élan definition

“I’ve had plenty of foie gras pops in my day,” my mother announced as we cobbled together our order at her recent birthday dinner at élan. Now I ask you: how many people can say that?

Alas, this was my first–though hopefully not last–opportunity to try a fig-centered lollipop of foie rolled in crushed pistachio. My parents, on the other hand, clocked many a hedonistic evening starting with foie gras pops at David Waltuck’s seminal TriBeCa gem, Chanterelle. As a child, hearing the word chanterelle was confusing for me because it meant either that I was going to eat some delicious mushrooms, or that I would have to spend an evening with a horrid babysitter while my parents enjoyed a sumptuous meal in the music-less downtown dining room where bringing a child, no matter how well-behaved or precocious, was ill-advised. If the latter were the case, however, it also meant that the story of an extraordinary meal would follow and if I stayed up late enough, I could fall asleep with my mother’s mellifluous voice: “We started with little popsicles made out of foie gras…then Daddy had the ravioli, tender potato-stuffed pillows with truffle shaved atop like fragrant confetti…gamey venison with wine-soaked prunes that tasted of Christmas…” This was my lullaby.

Rabbit Terrine

It’s a habit in my family for my mother to recount every detail of what she’s cooked or eaten. When I was a teenage tour guide in the caves de Champagne of Moët et Chandon, calling home tearful and lonely at dusk from a payphone in the seedy center of Epernay, I used to have to remind my mother that I didn’t need to know every nuance of the trout en croûte, cassoulet or coquille Saint Jacques she’d prepared for dinner the night before: “That sounds delicious, Mamma, but this is, like, long distance.”

While we are on the subject of speaking to my mother on the telephone, I might also mention that she often asks me to “hold on” while she has a conversation with her dachshund, Guinevere. There’s a distinct lack of urgency in most conversations with my darling mother. Very often she’ll go off on a tangent about the fragrance of the lilac bushes beside her vegetable garden, or for that matter, how her zucchinis have grown in size so outrageously in a week, that they are now only suitable for zucchini bread. Her stories meander in her melodic, perfect elocution through many a circuitous, deliciously detailed discursion before arriving at an adorable (albeit anti-climactic) point.

But I digress. Back to élan and its fabulous foie gras pops, its excellent seafood sausage with sauerkraut in a shallow pool of tangy beurre blanc, both much appreciated holdovers from Chanterelle. We gobbled a rabbit terrine, laced with herbs and hazelnuts, springy from poaching in the fatty meat. Pickled veg and a most excellent house mustard (served also with the irresistible pretzel bread at the start of the meal) got our taste buds going.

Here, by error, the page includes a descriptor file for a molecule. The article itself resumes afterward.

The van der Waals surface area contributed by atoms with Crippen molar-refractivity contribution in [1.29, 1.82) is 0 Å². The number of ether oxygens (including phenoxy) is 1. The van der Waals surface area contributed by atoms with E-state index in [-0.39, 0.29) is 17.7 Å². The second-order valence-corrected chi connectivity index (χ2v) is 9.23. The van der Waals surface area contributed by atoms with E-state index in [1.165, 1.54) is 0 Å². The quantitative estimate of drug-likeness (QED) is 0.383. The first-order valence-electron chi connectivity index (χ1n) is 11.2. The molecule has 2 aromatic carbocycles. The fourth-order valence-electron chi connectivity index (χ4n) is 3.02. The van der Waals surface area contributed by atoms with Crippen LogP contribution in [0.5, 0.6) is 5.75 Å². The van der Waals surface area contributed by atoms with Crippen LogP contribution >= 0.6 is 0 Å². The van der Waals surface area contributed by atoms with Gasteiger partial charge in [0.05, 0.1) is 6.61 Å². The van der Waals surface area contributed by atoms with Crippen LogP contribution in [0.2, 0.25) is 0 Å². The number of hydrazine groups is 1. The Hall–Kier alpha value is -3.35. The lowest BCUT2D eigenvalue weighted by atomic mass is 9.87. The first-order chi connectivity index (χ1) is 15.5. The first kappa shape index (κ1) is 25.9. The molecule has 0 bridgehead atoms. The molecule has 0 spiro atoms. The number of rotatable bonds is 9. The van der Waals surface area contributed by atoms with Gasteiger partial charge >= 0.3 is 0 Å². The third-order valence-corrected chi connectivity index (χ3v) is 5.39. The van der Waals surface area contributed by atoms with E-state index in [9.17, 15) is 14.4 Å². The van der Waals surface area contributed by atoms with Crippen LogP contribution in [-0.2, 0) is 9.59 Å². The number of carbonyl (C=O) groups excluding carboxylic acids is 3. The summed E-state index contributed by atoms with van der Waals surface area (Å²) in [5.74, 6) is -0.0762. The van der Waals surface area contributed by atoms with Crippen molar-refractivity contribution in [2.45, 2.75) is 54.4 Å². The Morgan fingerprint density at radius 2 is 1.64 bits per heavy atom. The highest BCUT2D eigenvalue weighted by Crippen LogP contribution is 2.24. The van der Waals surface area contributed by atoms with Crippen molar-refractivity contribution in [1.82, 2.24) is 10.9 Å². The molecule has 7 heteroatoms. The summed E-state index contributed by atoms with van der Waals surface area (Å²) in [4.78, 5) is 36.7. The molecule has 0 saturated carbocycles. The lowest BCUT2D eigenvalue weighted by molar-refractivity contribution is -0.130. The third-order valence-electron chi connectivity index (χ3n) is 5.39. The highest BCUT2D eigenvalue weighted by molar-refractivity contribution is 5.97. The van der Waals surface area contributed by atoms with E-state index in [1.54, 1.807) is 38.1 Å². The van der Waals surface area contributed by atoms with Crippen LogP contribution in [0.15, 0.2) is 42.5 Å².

Sea Urchin Guacamole

While not everything struck such high notes (don’t you dare tell me something has sea urchin in it and then be stingy on the delivery…it makes for one angry uni addict!), dishes such as grilled mackerel with crispy, oily, beguiling skin and clam dashi risotto with unapologetically fishy broth brightened by yuzu were excellent and unmistakably influenced by Japan. While the Chinese-inspired “General Tso’s” sweetbreads with bok choy, orange and chili was audacious and attractive for its brashness. Waltuck’s food is playful and the perfect definition of the exasperating catch-all, “New American.” He borrows cleverly and combines adroitly. If there was music in the dining room at élan, or if it maintained the shrine-like tinkling silence of Chanterelle, I noticed not, so rapt was my attention on the food and on my family, right where it should be.

General Tso's Sweet Breads

The meal proved an apt map for our ancestral patterns: my mother’s characteristic restraint (how exactly does one refuse a foie gras pop?!); my father’s habitual gluttony (post foie pop he chose the duck burger with caramelized onion, bacon mayo and, you guessed it, foie gras, which rather exploded when we cut it but was undeniably decadent and delicious); and my svelte auntie’s predictable discipline with an appetizer as her entrée. Daddy was telling terrible jokes and passing notes to a sommelier pal at a neighboring table. Mummy was smiling wide and gushing over her birthday bites. The meal and room were familiar, perhaps outdated?–yet nonetheless highly enjoyable, much like family itself. In fact, it was a reminder of just how good I had it, growing up Morrell in the perpetually reinventing, ever-enticing food scene that is my hometown, New York, New York.